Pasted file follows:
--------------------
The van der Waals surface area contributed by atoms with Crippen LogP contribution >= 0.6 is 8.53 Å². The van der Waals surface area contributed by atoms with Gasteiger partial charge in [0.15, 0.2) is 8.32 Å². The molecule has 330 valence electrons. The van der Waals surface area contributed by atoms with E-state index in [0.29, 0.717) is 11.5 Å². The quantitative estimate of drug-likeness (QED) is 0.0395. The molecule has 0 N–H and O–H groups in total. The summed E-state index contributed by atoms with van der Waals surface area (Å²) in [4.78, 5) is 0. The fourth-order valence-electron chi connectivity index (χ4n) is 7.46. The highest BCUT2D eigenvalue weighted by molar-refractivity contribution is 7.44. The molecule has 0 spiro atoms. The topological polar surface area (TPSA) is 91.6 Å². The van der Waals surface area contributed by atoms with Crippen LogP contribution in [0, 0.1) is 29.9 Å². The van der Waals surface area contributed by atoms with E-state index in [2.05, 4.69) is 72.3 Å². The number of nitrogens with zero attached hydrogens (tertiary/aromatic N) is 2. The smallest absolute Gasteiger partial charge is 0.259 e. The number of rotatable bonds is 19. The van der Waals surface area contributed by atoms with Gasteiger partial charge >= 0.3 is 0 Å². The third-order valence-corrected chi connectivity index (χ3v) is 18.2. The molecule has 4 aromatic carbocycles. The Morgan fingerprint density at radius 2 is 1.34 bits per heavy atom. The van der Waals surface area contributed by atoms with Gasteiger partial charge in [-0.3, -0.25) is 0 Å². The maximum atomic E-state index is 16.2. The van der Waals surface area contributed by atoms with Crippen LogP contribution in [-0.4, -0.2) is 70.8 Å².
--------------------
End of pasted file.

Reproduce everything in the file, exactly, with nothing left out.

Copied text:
The van der Waals surface area contributed by atoms with Crippen LogP contribution >= 0.6 is 8.53 Å². The van der Waals surface area contributed by atoms with Gasteiger partial charge in [0.15, 0.2) is 8.32 Å². The molecule has 330 valence electrons. The van der Waals surface area contributed by atoms with E-state index in [0.29, 0.717) is 11.5 Å². The quantitative estimate of drug-likeness (QED) is 0.0395. The molecule has 0 N–H and O–H groups in total. The summed E-state index contributed by atoms with van der Waals surface area (Å²) in [4.78, 5) is 0. The fourth-order valence-electron chi connectivity index (χ4n) is 7.46. The highest BCUT2D eigenvalue weighted by molar-refractivity contribution is 7.44. The molecule has 0 spiro atoms. The topological polar surface area (TPSA) is 91.6 Å². The van der Waals surface area contributed by atoms with Crippen LogP contribution in [0, 0.1) is 29.9 Å². The van der Waals surface area contributed by atoms with E-state index in [2.05, 4.69) is 72.3 Å². The number of nitrogens with zero attached hydrogens (tertiary/aromatic N) is 2. The smallest absolute Gasteiger partial charge is 0.259 e. The number of rotatable bonds is 19. The van der Waals surface area contributed by atoms with Gasteiger partial charge >= 0.3 is 0 Å². The third-order valence-corrected chi connectivity index (χ3v) is 18.2. The molecule has 4 aromatic carbocycles. The Morgan fingerprint density at radius 2 is 1.34 bits per heavy atom. The van der Waals surface area contributed by atoms with Gasteiger partial charge in [-0.3, -0.25) is 0 Å². The maximum atomic E-state index is 16.2. The van der Waals surface area contributed by atoms with Crippen LogP contribution in [-0.4, -0.2) is 70.8 Å².